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HITLER'S GOLD WATCH LOOTED AFTER THE WAR HEADS TO AUCTION

A gold Andreas Huber reversible wristwatch, given to Adolf Hitler himself and looted by a French soldier is set to fetch more than £3million at auction..


The timepiece, which was manufactured by Swiss luxury watchmaker LeCoultre, and features the Nazi leader's initials, the Swastika and the German imperial eagle is being offered for sale by Alexander Historical Auctions, a company that specialises in historically significant items, with a pre-sale estimate of $2 to $4 million.


This incredible watch has an unwavering direct provenance from a French soldier who seized the watch as ‘spoils of war' on Friday May 4, 1945, when his unit became the first Allied force to arrive at Hitler's retreat at Berchtesgaden in the mountains of Bavaria.


The watch and its history have been researched by some of the world's most experienced and respected watchmakers and military historians, all of whom have concluded that it is authentic and indeed belonged to Adolf Hitler.


The watch carries a movement originally made by LeCoultre, and a case made by a subcontractor, the assembled combination being reversible, allowing the entire case to be rotated 180 degrees to protect the watch face when desired or simply to display the engraving. The body supporting the rotating case bears a Swiss "key" hallmark and a German gold hallmark. The yellow gold case is numbered "2951", the white gold support frame is numbered "2939". Clearly, the frame was subcontracted to another Swiss manufacturer, probably in La Chaux de Fonds. The close difference between the serial numbers seems to indicate very similar dates of manufacture. The watch is fitted with a black lizard strap with an 18K gold pin buckle. The mechanical movement is a hand-wound LeCoultre caliber no. 410-11U, numbered "12755", manufactured by the LeCoultre establishment in December 1932. The dimensions of the watch are 23 x 38 mm. with the lugs, 23 x 33 mm. without the lugs, thickness 8 mm. The gross weight of the watch is 41.48 grams. The front of the watch has a black dial bearing the name "HUBER" painted in black lacquer with applied indexes in gold and a "railway" design also painted all around the dial as well as around the second counter at six o'clock. Golden sword-shaped hour and minute hands are present.



The reverse of the watch links this piece directly to Adolf Hitler and the N.S.D.A.P. On the back of the yellow gold case appears a polychrome engraving, lacquered in red, white and black, presenting a swastika surmounted by an engraving of the first Nazi eagle (a "Reichsadler") and a mobile (or inclined) swastika surrounded by a wreath of oak leaves. Appearing below are two art deco initials "A H", lacquered black. This is a so-called negative execution in which previously hollowed-out letters have been filled with black lacquer. The swastika is surrounded by three dates: "20.4.89-30.1.33-5.3.33". The first date (20.4.89) corresponds to Hitler's date of birth in Braunau Am Inn, Austria. The second date (30.1.33) marks the date of his appointment as Chancellor of Germany, when Field Marshal Paul Von Hindenburg asked Hitler, leader of the NSDAP, to form a new German government. The third date (5.3.33) celebrates the date of the federal elections in Germany which gave Hitler access to full power.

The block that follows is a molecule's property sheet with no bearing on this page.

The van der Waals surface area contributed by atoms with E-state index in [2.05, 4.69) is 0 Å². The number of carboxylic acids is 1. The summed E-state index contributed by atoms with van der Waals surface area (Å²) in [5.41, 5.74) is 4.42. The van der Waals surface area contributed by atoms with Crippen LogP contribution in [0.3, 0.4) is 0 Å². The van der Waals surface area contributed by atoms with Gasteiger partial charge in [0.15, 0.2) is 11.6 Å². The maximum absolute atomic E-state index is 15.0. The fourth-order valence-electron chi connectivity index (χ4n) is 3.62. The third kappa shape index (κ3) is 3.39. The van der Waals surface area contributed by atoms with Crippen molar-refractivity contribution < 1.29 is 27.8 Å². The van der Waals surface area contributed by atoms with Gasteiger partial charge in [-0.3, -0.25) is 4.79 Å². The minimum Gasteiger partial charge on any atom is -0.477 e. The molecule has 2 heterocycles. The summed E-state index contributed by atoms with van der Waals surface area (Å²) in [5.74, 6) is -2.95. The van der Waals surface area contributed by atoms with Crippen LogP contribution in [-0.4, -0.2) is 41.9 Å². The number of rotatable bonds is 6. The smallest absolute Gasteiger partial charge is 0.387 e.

The watch was acquired when on May 4, 1945, about thirty French soldiers belonging to the Regiment de Marche du Tchad, a unit of the 2nd Armored Division commanded by the brilliant General Philippe Leclerc, stormed the Berghof, barely ahead of the American troops of the 3rd Armored Division. Among the members of this unit was Sergeant Robert Mignot who with his comrades quickly gained access to Hitler's secondary residence and the Eagle's Nest, both abandoned by all the occupants and guards. They also discovered the vast system of tunnels and bunkers under the house. This is probably where this watch – and other valuables – were found and taken away by the French as war souvenirs. Reports written at the time, contemporary documents and diaries, as well as statements from veterans, clearly show that these French soldiers certainly had ample time on the spot to hunt for any ‘spoils of war' they could find, limited only by what they could carry in their backpacks. Of course, items marked with Hitler's name were considered the best prizes, and many of these historic relics have come to market in the intervening years. Sergeant Mignot returned to France with the watch and resold it over time to his cousin, our consignor's grandfather. It has remained in the exclusive possession of the Mignot family and that of our consignor since its discovery and has never been offered for sale before. Sergeant Robert Mignot's service record with the 2nd Armored Division is also fully documented with records, documents, photographs and a statement from a fellow soldier, with copies available to potential bidders. A detailed letter of provenance from Mignot's daughter is also present.


Jaeger-LeCoultre advises it has no production records regarding this watch. No wartime documents can be obtained from Andreas Huber – their factory was bombed and subsequently burned down during World War II.


This historic relic will be offered for sale without reserve on 28th July, for more information visit: Alexander Historical Auctions


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